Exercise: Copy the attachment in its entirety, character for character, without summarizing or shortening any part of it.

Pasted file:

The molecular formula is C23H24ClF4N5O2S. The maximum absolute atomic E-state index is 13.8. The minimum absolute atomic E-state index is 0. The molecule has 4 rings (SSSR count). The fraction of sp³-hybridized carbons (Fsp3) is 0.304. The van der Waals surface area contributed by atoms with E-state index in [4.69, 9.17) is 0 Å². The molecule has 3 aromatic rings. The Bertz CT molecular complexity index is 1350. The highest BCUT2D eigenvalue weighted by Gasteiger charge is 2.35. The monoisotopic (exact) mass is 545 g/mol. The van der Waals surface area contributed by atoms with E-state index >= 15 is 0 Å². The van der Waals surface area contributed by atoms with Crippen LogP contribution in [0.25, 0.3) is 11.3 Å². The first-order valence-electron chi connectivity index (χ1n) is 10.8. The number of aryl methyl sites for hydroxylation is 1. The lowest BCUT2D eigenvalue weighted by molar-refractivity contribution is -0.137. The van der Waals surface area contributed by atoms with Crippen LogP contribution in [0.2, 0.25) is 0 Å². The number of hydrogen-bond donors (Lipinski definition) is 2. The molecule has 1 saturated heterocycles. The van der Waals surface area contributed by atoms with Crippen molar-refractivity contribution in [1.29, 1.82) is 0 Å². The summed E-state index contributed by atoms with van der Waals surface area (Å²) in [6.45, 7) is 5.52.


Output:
The molecular formula is C23H24ClF4N5O2S. The maximum absolute atomic E-state index is 13.8. The minimum absolute atomic E-state index is 0. The molecule has 4 rings (SSSR count). The fraction of sp³-hybridized carbons (Fsp3) is 0.304. The van der Waals surface area contributed by atoms with E-state index in [4.69, 9.17) is 0 Å². The molecule has 3 aromatic rings. The Bertz CT molecular complexity index is 1350. The highest BCUT2D eigenvalue weighted by Gasteiger charge is 2.35. The monoisotopic (exact) mass is 545 g/mol. The van der Waals surface area contributed by atoms with E-state index >= 15 is 0 Å². The van der Waals surface area contributed by atoms with Crippen LogP contribution in [0.25, 0.3) is 11.3 Å². The first-order valence-electron chi connectivity index (χ1n) is 10.8. The number of aryl methyl sites for hydroxylation is 1. The lowest BCUT2D eigenvalue weighted by molar-refractivity contribution is -0.137. The van der Waals surface area contributed by atoms with Crippen LogP contribution in [0.2, 0.25) is 0 Å². The number of hydrogen-bond donors (Lipinski definition) is 2. The molecule has 1 saturated heterocycles. The van der Waals surface area contributed by atoms with Crippen molar-refractivity contribution in [1.29, 1.82) is 0 Å². The summed E-state index contributed by atoms with van der Waals surface area (Å²) in [6.45, 7) is 5.52.